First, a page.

Lack of mobility and stiffness are common symptoms associated with a rotator cuff injury or the dreaded “frozen shoulder.” If your neck moves well, is pain free, and your shoulder is stiff, odds are that the problem is in your shoulder. Now, let’s say you’ve got stiffness in your neck as well as your shoulder. It’s possible the neck stiffness is a result of your shoulder not moving properly. However, you’ll never know for sure without a proper assessment. If there is even a hint of a neck issue being fully or partially responsible for your shoulder problem, it must be addressed or you will never achieve full recovery.

I do everything I’m told, why won’t my shoulder get better?

This is probably the number one sign that your shoulder problem is not really a shoulder problem at all. If you’ve had pain for months, or if you fix your pain but it keeps coming back, then there is a very good chance someone has missed something. Quite possibly, it’s a hidden neck problem. I can’t tell you how many times I’ve seen this happen. I’ve seen people try three different therapists who’ve prescribed the best rotator cuff exercises on the planet. I’ve seen people get multiple cortisone injections in their shoulder. And worse, I’ve seen people get surgery – only for their shoulder to problem return months or years later. If this sounds like you, then someone has missed the boat and your shoulder problem may not be a shoulder problem at all. You need to find a physical therapist who is a specialist and can properly assess you. They’ll know the right questions to ask, take their time doing a thorough and proper assessment, and get you on the right track to getting better.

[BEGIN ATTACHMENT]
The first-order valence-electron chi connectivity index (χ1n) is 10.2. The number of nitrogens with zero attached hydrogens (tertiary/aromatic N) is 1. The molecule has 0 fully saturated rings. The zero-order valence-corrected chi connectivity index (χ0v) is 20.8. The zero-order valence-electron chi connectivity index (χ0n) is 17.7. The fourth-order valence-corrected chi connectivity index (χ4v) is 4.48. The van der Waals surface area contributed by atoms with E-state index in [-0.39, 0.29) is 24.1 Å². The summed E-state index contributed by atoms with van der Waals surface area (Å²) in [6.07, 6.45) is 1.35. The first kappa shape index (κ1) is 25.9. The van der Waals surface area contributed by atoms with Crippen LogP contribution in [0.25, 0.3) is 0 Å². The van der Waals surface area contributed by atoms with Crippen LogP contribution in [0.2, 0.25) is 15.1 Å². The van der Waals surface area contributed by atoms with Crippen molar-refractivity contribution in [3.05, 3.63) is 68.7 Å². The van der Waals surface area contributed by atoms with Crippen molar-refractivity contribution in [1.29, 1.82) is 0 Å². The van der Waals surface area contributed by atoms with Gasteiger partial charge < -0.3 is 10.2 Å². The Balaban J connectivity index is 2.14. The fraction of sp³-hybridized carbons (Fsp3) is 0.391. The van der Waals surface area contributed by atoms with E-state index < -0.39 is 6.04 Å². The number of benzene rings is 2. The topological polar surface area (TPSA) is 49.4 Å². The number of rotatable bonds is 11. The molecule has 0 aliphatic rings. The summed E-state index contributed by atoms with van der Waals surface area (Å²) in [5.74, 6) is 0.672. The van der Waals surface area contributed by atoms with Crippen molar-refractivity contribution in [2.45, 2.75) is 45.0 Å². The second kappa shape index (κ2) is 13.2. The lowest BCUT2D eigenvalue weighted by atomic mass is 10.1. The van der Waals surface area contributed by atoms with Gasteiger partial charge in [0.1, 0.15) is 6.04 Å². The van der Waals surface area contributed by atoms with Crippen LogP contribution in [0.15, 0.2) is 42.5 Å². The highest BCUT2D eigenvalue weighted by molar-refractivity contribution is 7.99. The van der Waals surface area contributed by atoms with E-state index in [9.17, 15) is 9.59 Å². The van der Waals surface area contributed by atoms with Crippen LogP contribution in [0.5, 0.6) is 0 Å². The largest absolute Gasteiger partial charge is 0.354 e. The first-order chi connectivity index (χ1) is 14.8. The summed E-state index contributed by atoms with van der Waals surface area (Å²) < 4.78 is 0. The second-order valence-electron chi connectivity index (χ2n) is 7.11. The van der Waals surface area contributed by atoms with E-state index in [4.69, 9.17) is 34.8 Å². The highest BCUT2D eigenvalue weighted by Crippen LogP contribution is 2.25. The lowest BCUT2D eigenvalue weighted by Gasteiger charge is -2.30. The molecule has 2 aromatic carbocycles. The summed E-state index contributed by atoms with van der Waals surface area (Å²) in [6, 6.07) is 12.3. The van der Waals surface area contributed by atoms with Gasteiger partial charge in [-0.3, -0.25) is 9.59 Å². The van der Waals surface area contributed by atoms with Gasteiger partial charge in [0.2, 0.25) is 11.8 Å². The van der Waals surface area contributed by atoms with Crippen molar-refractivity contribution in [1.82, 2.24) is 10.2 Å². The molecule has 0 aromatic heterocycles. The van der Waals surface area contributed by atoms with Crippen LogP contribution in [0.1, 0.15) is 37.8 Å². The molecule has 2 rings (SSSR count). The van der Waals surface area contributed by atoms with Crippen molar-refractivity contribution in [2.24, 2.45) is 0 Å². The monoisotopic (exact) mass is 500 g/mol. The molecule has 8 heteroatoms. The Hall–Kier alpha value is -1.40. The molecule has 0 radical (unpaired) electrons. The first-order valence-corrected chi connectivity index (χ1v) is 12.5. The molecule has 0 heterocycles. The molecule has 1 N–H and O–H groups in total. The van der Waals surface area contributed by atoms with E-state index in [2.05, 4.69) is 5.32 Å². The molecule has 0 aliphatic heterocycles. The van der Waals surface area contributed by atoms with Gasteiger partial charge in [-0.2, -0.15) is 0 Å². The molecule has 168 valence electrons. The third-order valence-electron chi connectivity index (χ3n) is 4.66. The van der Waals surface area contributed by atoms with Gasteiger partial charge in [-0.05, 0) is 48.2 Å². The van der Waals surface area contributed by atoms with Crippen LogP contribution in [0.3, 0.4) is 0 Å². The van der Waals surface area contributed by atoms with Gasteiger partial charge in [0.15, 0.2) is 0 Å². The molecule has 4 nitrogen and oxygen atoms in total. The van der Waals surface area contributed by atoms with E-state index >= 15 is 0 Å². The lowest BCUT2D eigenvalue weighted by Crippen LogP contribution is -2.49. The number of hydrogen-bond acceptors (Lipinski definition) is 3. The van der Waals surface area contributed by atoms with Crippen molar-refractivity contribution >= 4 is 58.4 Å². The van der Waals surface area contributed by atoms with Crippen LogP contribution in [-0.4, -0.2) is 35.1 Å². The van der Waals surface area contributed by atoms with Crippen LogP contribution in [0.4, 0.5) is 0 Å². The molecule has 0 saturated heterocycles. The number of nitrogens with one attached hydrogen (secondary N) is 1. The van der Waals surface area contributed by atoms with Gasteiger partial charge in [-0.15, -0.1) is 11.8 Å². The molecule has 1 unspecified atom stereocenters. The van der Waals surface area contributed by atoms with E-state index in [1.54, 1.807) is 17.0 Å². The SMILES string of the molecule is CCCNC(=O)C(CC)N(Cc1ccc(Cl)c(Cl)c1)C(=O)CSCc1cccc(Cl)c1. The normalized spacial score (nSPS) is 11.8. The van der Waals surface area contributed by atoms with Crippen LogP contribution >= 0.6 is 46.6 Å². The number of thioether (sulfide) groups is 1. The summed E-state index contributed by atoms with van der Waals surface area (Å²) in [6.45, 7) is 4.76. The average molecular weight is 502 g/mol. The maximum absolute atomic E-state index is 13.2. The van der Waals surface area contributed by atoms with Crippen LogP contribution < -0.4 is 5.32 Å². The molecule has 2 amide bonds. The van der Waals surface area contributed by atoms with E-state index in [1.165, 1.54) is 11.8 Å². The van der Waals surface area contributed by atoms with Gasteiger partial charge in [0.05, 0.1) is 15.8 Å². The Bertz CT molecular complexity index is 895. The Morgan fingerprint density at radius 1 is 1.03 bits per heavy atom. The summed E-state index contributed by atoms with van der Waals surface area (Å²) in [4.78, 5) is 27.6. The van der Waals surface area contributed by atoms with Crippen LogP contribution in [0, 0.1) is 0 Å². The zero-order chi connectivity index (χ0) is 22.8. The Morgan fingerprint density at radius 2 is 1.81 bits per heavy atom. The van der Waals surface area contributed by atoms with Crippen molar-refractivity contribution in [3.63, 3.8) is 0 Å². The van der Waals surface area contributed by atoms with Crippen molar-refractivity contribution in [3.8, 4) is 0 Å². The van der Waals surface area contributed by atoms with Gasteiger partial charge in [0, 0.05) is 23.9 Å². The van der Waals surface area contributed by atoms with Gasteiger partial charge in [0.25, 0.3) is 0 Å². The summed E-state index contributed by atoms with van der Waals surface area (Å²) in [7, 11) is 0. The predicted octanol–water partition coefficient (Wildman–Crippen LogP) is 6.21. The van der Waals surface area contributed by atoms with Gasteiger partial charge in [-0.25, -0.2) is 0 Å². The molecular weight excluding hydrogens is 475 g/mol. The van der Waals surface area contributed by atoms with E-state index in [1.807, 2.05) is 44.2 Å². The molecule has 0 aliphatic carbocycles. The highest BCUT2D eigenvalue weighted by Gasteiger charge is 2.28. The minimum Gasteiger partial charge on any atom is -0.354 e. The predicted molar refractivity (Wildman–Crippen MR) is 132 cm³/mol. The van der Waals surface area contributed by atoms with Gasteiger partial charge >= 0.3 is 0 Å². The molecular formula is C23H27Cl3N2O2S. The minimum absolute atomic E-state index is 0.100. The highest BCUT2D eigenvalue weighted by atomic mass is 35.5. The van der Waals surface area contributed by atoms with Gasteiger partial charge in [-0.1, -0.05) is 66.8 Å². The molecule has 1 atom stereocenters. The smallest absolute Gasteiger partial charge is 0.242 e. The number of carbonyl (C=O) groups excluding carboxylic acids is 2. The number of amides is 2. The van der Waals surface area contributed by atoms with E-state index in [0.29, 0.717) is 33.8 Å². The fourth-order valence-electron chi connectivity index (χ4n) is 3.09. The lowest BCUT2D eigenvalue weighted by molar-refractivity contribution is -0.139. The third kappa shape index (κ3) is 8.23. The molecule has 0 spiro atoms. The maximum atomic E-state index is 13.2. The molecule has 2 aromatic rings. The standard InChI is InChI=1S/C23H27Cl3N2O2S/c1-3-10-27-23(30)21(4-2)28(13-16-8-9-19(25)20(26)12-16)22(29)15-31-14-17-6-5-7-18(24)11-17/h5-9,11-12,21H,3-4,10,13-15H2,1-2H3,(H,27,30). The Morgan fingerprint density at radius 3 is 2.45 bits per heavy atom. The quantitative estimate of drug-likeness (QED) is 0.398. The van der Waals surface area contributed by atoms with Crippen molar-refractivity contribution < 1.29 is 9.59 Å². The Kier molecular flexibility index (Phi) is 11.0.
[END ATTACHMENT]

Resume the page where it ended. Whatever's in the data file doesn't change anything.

If this post has struck a chord, and you’re wondering if your shoulder problem is really a shoulder problem, then I want to invite you to our next Health & Posture class on Wednesday, July 17th.

Our free Health & Posture classes are an opportunity to hang out with us, meet our team, and ask our specialists anything you want about aches and pains you’re currently dealing with – but can’t seem to get rid of (or keep gone) completely on your own. Each class has a main topic, and on the 17th we will be focusing on neck and shoulder pain — although you can ask any questions you have! 

SPACE IS LIMITED, so make sure you click here to reserve your spot. See you there!